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Once hard hit by a flood of its own, Del Rio rallies for Rockport

August 31, 2017 GMT

ROCKPORT — Joel Langton wondered how to help victims of Hurricane Harvey as images of devastation filled his Facebook feed as the week began.

Then, it him - everyone needs water. Langton started a find-raising drive with folks he knew in Del Rio, where he works as a public affairs officer at Laughlin AFB’s 47th Flying Training Wing.

He called the Del Rio Chamber of Commerce, which agreed to lead the campaign, and people all around town began donating cash to buy pallets of bottled water, including patrons of a bar in nearby Comstock who chipped in $360 — enough for two of them.

That was Monday. By midday Wednesday there was enough, $13,615, to nearly fill three tractor-trailer rigs. The water will be trucked to Rockport from H-E-B’s San Antonio warehouse — each truck’s 60,000 bottles should be enough to supply the town for two days, Langton estimated.


“I just talked to the chamber, and they said, ‘Let’s do it,’ and frankly it’s to a point right now where we can’t stop people from giving,” he said.

Del Rio, just east of the Chihuahuan Desert on the U.S.-Mexico border, has 35,998 people, three times the population of Rockport, a coastal tourist and fishing town.

Langton noted that both towns have retired two-star Air Force generals active in their communities.

Maj. Gen. Gerald Prather, who earned his wings at Laughlin in 1956, lives in Del Rio and served as a justice of the peace for many years. Rockport Mayor Charles J. Wax, a one-time commander of the Army and Air Force Exchange Service, knows a thing or two about logistics.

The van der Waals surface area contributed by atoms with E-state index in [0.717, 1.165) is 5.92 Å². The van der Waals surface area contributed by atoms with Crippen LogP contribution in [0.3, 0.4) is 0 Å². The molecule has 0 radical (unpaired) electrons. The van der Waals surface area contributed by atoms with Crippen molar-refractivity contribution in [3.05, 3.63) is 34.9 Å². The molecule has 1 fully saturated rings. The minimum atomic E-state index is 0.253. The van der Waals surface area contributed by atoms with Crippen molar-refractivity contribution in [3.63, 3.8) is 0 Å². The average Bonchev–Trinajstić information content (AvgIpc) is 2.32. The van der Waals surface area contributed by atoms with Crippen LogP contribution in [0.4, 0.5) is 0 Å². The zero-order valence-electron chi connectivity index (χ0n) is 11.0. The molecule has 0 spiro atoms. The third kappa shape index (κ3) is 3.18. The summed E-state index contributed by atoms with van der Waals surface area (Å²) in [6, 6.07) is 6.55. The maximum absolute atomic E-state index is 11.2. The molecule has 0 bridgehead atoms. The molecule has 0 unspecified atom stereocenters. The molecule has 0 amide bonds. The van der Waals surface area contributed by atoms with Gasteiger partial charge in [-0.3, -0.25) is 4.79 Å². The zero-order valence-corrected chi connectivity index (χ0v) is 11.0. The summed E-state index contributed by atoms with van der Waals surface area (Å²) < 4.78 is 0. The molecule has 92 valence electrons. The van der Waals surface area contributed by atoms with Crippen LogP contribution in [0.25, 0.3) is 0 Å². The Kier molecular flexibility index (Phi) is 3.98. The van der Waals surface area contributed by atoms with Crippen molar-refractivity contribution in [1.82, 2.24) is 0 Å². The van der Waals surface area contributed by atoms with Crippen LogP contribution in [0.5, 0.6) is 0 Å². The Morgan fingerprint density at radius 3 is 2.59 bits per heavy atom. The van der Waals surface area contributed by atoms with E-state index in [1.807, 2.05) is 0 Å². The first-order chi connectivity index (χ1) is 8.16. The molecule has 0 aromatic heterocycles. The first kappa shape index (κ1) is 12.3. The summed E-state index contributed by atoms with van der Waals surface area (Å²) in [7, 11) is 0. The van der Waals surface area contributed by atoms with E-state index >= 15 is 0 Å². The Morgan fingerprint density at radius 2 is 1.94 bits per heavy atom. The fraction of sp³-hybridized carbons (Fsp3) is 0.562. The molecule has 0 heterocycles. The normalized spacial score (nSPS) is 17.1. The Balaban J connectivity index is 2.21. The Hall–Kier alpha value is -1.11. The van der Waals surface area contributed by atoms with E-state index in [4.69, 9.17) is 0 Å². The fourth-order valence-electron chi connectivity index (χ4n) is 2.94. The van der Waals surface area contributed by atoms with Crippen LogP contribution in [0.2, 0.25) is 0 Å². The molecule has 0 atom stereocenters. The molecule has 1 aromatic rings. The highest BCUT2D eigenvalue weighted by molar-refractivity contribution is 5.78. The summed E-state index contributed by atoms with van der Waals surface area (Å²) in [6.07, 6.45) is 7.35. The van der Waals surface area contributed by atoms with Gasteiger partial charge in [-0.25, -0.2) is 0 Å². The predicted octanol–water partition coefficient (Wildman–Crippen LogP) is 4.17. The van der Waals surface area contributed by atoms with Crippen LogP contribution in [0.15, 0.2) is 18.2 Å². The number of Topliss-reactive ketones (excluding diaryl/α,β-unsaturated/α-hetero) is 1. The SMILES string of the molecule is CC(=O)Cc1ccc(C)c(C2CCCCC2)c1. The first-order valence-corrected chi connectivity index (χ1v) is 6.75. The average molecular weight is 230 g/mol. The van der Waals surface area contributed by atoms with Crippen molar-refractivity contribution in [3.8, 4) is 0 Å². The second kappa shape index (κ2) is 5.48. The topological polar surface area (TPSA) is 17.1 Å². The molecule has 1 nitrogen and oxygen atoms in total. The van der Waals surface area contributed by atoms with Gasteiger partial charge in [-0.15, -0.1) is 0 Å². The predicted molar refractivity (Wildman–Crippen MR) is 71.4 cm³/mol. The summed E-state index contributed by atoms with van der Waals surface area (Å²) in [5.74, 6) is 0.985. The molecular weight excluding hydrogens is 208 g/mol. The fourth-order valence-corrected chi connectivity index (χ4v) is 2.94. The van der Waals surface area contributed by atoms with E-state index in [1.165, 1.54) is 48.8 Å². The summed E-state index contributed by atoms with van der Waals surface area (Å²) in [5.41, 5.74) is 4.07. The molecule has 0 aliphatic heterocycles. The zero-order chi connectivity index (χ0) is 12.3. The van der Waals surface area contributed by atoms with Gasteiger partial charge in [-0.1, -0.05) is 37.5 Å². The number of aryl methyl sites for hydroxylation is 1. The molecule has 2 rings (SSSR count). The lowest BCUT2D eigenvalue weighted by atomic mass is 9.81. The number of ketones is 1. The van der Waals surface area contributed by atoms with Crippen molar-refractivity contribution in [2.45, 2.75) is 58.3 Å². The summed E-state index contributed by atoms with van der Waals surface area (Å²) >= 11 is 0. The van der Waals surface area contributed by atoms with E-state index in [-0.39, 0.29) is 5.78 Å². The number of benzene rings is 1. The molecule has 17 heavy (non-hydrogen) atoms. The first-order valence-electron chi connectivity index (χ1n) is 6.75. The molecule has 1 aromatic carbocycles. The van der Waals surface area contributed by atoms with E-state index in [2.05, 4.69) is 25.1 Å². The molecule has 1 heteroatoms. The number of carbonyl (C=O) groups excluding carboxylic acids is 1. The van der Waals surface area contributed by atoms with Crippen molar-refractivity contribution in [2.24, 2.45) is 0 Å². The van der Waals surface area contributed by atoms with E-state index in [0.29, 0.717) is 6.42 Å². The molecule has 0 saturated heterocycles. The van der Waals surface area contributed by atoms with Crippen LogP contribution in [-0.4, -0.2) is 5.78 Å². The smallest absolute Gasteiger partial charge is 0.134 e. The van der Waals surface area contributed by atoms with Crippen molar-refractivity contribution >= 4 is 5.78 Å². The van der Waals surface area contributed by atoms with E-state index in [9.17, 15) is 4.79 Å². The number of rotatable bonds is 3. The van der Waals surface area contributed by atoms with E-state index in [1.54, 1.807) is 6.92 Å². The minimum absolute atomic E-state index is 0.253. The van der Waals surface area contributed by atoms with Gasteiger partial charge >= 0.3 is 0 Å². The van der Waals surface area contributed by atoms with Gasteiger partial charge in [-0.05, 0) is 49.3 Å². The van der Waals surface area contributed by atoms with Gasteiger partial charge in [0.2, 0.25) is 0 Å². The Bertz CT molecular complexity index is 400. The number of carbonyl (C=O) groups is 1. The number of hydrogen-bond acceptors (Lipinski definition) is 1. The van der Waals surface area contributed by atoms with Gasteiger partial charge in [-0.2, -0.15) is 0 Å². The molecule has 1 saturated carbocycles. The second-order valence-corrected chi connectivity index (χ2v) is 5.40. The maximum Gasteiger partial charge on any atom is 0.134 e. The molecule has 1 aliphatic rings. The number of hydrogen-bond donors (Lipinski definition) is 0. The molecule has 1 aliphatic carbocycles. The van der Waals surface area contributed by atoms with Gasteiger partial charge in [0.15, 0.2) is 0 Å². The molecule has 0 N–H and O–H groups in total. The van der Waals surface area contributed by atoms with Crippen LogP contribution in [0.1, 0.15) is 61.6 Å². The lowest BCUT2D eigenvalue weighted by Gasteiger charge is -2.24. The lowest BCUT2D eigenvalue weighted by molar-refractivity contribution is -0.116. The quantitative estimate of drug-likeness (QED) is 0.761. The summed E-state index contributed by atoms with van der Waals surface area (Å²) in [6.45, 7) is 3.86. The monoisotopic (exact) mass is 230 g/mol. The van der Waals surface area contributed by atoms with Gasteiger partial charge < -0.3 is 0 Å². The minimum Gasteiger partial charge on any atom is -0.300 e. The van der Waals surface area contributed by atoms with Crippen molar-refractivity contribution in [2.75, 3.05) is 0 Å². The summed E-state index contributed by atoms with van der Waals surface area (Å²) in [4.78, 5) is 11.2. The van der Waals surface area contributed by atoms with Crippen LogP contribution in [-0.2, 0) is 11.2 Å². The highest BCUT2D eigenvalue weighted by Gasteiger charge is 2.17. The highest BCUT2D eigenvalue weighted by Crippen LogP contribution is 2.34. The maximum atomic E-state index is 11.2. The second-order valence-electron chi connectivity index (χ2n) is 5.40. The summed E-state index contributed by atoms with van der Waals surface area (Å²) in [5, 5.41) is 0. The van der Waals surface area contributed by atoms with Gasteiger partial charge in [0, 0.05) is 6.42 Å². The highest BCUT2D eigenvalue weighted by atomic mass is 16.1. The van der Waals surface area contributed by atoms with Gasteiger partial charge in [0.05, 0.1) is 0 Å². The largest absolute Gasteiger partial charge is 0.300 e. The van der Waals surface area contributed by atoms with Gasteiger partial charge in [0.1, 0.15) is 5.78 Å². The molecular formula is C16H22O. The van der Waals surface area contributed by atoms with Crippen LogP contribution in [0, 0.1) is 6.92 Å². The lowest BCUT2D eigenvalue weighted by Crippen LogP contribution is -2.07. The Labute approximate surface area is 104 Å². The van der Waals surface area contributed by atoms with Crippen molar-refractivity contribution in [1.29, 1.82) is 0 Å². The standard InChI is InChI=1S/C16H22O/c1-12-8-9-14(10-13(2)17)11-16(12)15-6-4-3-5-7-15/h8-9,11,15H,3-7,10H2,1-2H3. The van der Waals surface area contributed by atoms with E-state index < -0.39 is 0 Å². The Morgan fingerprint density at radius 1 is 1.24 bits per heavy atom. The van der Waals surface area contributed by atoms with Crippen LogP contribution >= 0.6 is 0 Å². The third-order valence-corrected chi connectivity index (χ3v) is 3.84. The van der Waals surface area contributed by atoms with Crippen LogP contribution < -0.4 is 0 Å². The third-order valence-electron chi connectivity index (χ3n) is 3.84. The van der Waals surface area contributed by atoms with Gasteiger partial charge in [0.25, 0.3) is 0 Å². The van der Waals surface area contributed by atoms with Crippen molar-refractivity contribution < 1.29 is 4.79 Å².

The Del Rio water drive is just one effort on behalf of Rockport, Wax said, explaining that the Salvation Army, Baptist Men and Church Unlimited have come to the city’s aid, among others.

“There’s just a plethora of people who are stepping up. That’s just the names that came to mind. It’s almost any number of people, almost every charitable organization you can think of,” he said.

One of the H-E-B trucks carrying water bought by people in Del Rio had arrived at the Harbor Oaks shopping center in Rockport, he said. An Ace Hardware store has partially reopened as well as H-E-B’s pharmacy. The local Wal-Mart, like H-E-B’s grocery store, was badly damaged, but he said it was important for people to be able to get prescriptions filled.

Prather couldn’t be reached, but Langton noted he led the recovery and rebuilding of the 1999 flood in Del Rio that killed 20 people. It was the biggest flood Del Rio has ever seen — and was caused by a hurricane.

Starting last weekend, people from hurricane-ravaged communities have taken refuge in 12 hotels around Del Rio or were staying in one of three shelters there.


“Everything we do, we like to work with the base and help out in any way possible,” said Hannah Hinson, the chamber’s community outreach specialist. “It was just the perfect way for us to help out other Texans.”

So far, 48 individual donors and businesses have contributed, with the largest check for $1,980 given by the Bank & Trust of Del Rio, Hinson said. Those who want to add to it can call the chamber at 830-775-3551.

“The bottom line is, we’re just one little town trying to help another town out,” said Langton, 53, a native of New Iberia, Louisiana and a retired Air Force tech sergeant. “If a tornado comes through Del Rio, Rockport’s going to be doing the same thing.”